Portland Golf Club v. Commissioner of Internal Revenue

PETITIONER: Portland Golf Club
RESPONDENT: Commissioner of Internal Revenue
LOCATION: Attorney Registration and Disciplinary Commission of Illinois (Chicago Office)

DOCKET NO.: 89-530
DECIDED BY: Rehnquist Court (1988-1990)
LOWER COURT: United States Court of Appeals for the Ninth Circuit

CITATION: 497 US 154 (1990)
ARGUED: Apr 17, 1990
DECIDED: Jun 21, 1990

Clifford M. Sloan - on behalf of the Respondent
Leonard J. Henzke, Jr. - on behalf of the Petitioner

Facts of the case


Media for Portland Golf Club v. Commissioner of Internal Revenue

Audio Transcription for Oral Argument - April 17, 1990 in Portland Golf Club v. Commissioner of Internal Revenue

William H. Rehnquist:

We'll hear argument first in No. 89-530, the Portland Golf Club v. the Commissioner of Internal Revenue.

Mr. Henzke.

Leonard J. Henzke, Jr.:

The issue in this case involves the deductibility of the unrelated non-member business expenses of an exempt social club.

Specifically, whether the government is correct that there is a per se rule requiring an exempt social club to intend to report a tax profit on its tax return in order to deduct a loss on such business.

Here, Petitioner is a tax-exempt social club.

It is a golf club.

It has operated one of the finest golf courses in Oregon for the past 75 years.

In addition to its golf course, it operates a food and beverage business for members and also for non-members whose private parties are sponsored by members.

Virtually all the private party business is categorized as an unrelated business by Section 512(a)(3) of the Internal Revenue Code.

In the years at issue, this food and beverage unrelated business produced tax losses when... when computed according to a method stipulated by the government to be reasonable.

These losses were used to offset other unrelated business income... unrelated business income from another activity, the investment income.

The government disallowed the deduction which produced the losses on the basis that the food and beverage unrelated activity was not entered into with an intent to earn a profit.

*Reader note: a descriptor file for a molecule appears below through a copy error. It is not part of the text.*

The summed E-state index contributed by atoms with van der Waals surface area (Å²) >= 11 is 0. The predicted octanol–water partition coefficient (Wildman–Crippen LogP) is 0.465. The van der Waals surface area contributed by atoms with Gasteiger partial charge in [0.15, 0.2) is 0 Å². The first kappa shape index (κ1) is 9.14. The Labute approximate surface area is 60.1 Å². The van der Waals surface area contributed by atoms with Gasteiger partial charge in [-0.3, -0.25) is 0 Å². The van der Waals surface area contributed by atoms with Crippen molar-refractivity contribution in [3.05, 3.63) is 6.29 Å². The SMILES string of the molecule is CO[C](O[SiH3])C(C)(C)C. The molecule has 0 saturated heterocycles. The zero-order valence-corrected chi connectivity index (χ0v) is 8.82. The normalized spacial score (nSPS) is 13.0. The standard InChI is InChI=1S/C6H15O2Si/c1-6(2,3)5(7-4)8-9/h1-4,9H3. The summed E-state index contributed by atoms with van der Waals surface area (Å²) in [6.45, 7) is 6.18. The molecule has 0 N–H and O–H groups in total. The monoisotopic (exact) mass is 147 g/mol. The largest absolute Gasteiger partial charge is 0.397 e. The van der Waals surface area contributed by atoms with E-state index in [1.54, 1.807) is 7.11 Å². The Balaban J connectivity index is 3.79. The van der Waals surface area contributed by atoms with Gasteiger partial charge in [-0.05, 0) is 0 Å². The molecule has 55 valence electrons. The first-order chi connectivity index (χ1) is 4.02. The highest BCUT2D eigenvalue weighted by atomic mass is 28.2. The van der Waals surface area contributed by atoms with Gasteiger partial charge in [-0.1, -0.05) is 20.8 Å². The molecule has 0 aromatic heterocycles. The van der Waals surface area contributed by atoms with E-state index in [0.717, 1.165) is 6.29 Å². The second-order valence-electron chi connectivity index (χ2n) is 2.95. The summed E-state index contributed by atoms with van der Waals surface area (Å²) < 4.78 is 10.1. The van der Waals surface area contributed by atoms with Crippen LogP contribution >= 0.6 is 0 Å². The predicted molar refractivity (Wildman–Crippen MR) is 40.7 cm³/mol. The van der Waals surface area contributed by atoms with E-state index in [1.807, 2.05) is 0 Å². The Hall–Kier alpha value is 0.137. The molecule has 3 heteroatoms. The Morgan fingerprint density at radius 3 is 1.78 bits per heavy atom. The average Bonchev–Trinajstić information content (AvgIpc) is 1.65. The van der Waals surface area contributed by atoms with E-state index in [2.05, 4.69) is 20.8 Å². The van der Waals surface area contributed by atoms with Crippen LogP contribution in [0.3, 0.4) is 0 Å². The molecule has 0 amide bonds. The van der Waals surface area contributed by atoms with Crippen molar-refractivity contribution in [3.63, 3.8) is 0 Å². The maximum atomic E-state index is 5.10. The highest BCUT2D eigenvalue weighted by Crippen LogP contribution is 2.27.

We contend that no profit motive is required because the plain and ordinary meaning of the terms in Section 512(a)(3) do not require a profit motive.

The resolution of this case, in our view, depends completely on the terms of Section 512(a)(3).

Accordingly, I would like to take a few minutes to analyze the operation of this statute.

Section 512(a)(3) of the Code divides the activities of a social club into two parts, and for our convenience today I would like to call these parts categories or baskets.

Section 512(a)(3) creates two categories for the activities of an exemption... social club called the Exempt Category and the Unrelated Business Category.

Section 512(a)(3) then defines which club activities are to go into each category.

Section 512(a)(3)(b) narrowly defines the exempt category to consist of those activities which are member-paid social or recreational goods or services.

Goods or services that the members pay for; that's the exempt category.

On the other hand, Section 512(a)(3)(a) provides that all the remaining activities--

William H. Rehnquist:

Mr. Henzke, where will we find these sections?

In your brief?

Leonard J. Henzke, Jr.:

--The Section 512(a)(3)?

Well, it's in the--

William H. Rehnquist:

Well, in the--

Leonard J. Henzke, Jr.:

--appendix to the--

William H. Rehnquist:

--the one you... the appendix to your petition?

Leonard J. Henzke, Jr.:


No, the appendix to the brief.